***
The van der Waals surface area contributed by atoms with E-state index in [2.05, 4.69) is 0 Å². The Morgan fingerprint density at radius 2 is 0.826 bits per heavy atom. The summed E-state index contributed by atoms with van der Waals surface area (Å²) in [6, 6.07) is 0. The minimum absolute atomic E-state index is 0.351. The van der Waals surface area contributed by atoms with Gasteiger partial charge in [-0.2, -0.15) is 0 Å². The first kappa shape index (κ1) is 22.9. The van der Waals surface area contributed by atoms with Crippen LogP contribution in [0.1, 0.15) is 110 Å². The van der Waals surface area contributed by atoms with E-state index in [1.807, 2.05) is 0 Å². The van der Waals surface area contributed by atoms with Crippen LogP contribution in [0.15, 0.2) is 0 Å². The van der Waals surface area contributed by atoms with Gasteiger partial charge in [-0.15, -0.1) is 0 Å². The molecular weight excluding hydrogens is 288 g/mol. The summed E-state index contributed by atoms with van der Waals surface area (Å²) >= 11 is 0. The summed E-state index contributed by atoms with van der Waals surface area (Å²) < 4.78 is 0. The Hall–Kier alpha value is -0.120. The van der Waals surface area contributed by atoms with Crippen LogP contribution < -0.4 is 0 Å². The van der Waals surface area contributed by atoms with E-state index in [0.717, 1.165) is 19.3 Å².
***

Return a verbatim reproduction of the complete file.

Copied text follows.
The van der Waals surface area contributed by atoms with E-state index in [2.05, 4.69) is 0 Å². The Morgan fingerprint density at radius 2 is 0.826 bits per heavy atom. The summed E-state index contributed by atoms with van der Waals surface area (Å²) in [6, 6.07) is 0. The minimum absolute atomic E-state index is 0.351. The van der Waals surface area contributed by atoms with Gasteiger partial charge in [-0.2, -0.15) is 0 Å². The first kappa shape index (κ1) is 22.9. The van der Waals surface area contributed by atoms with Crippen LogP contribution in [0.1, 0.15) is 110 Å². The van der Waals surface area contributed by atoms with E-state index in [1.807, 2.05) is 0 Å². The van der Waals surface area contributed by atoms with Crippen LogP contribution in [0.15, 0.2) is 0 Å². The van der Waals surface area contributed by atoms with Gasteiger partial charge in [-0.15, -0.1) is 0 Å². The molecular weight excluding hydrogens is 288 g/mol. The summed E-state index contributed by atoms with van der Waals surface area (Å²) >= 11 is 0. The summed E-state index contributed by atoms with van der Waals surface area (Å²) < 4.78 is 0. The Hall–Kier alpha value is -0.120. The van der Waals surface area contributed by atoms with Crippen LogP contribution < -0.4 is 0 Å². The van der Waals surface area contributed by atoms with E-state index in [0.717, 1.165) is 19.3 Å².